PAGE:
Siobhan: I am, Mike.

Mike: Alright, let's Get Reworked.

Welcome to the podcast, Mary.

Mary Slaughter: Thank you, Mike, I'm very glad to be with you and Siobhan.

Mike: I've known you, I was trying to think this through, I want to say probably a dozen years. You were the chief learning officer at SunTrust at the time, and I believe you were kind enough to come and speak at a couple of events that I was a part of and share your perspective.

But despite that dozen years or so of experience together, I am still learning new things about you. For example, I just learned that you're a choral singer as well, as a pilot. I had no idea you had "the right stuff," Mary. What keeps you motivated and learning new things?

Mary: I wonder if I'm an undiagnosed case of ADD might just might be part of the problem for sure. I sort of thrive on freshness and change. Not necessarily living on the edge. I don't mean it that way but I do like variety and I like challenging and pushing myself. So I've never been the kind of person that ever wanted a job that was business as usual or maintenance mode. So I think just that sense of what's now referred to as growth mindset - always be trying new things, always be focused on your own progress, not necessarily a destination but the progress that you make over time. So it's also probably a form of distraction as well too. Business can be pretty intense so it's nice to have some other interests outside of the work-a-day world.

Mike: So what do you fly? Bear in mind I have no reference points for anything that you're gonna say. But just for curiosity sake and for somebody who may be listening who who does know planes, what do you fly?

Mary: Yeah, I'm a single engine kinda gal and it's referred to as VFR, visual flight kind of rules. So think of me as the ultimate fair weather pilot, you know, when the skies are blue, and there's no sign of storms or choppy weather. It means all the flying that you do you do by visual reference. So being able to look at the ground and having maps that you're comparing things to, as opposed to being an instrument-rated pilot, which is, like most of the commercial pilots, or all the commercial pilots, I should say, you fly by the instruments because you don't have any outside references at 35,000 feet in the air. So I'm a fair weather single engine pilot that just enjoys being up, soaring above the earth. But I'll tell you, what's kind of funny is that I'm terribly afraid of heights, in any other circumstance, but not on a plane. I don't know why that's the case. But any other time, you could put me on the edge of a ladder, or a building or a roof, and I would come pretty close to a panic attack. But somehow or other, I managed to get away with it in an airplane.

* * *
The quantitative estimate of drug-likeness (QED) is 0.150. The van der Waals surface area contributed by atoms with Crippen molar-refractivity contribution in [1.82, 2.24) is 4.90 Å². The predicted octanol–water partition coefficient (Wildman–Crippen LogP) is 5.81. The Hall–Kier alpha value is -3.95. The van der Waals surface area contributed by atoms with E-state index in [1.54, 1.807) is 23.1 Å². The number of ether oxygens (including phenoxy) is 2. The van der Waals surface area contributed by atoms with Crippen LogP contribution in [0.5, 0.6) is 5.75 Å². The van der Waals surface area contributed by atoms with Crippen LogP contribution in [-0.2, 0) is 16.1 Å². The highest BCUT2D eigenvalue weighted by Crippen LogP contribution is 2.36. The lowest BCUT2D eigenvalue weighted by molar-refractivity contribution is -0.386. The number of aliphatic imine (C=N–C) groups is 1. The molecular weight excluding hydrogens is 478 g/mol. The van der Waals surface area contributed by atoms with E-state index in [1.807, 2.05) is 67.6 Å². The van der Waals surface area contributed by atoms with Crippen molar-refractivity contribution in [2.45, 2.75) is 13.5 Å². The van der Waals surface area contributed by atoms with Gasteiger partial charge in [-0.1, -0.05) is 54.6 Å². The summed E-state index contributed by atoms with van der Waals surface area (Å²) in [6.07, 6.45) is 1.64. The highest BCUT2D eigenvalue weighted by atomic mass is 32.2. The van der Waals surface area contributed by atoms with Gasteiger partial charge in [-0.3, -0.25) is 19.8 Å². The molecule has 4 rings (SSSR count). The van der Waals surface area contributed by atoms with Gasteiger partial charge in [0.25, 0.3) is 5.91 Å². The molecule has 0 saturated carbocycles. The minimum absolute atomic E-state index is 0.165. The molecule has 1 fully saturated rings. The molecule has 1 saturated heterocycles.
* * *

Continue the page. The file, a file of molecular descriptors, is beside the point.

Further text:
Siobhan: Did you know that in advance, the fear. It's just fascinating.

Mary: I didn't. I got interested in college. My dad became a pilot later in life. It was not as somebody who was former military, which is often you know, the case, but he was a pilot for enjoyment. And I went up with him one day and said, this is pretty cool. I think I might want to do this. So while I was doing undergraduate school, I did my pilot's license as well.

Siobhan: Mary, you said something in your first response about how you did not like business as usual. And I was thinking that that actually is a perfect description of the year that we've just been ... we're about to draw to a close.

And while I expect that you probably don't like the volatility and the uncertainty in business as unusual that really very much could be describing this year that we've had. And I'm wondering, what have we learned about ourselves in this year that we've just gotten through?

Mary: You know, there is that phrase of never waste a good crisis. And I will answer your question, but it triggered something for me as well, Siobhan, thinking about the range of people in the workforce today, the number of generations that are in the workforce.

So I've been working for a while. And I've had the opportunity to make my way through multiple crises, the global recession is an example of one. 9/11 and all of the impact that that had. The internet bubble burst in the early 2000s, the multiple oil sector crises as those things have gone up and down. So for those of us that have been working a while, we have a sense that this thing is a marathon, that it's not a sprint. So that's sort of my first, I guess, point of reflection is that for those that haven't been through something like this before, this too shall pass. But it's a really challenging set of circumstances that we've found ourselves in.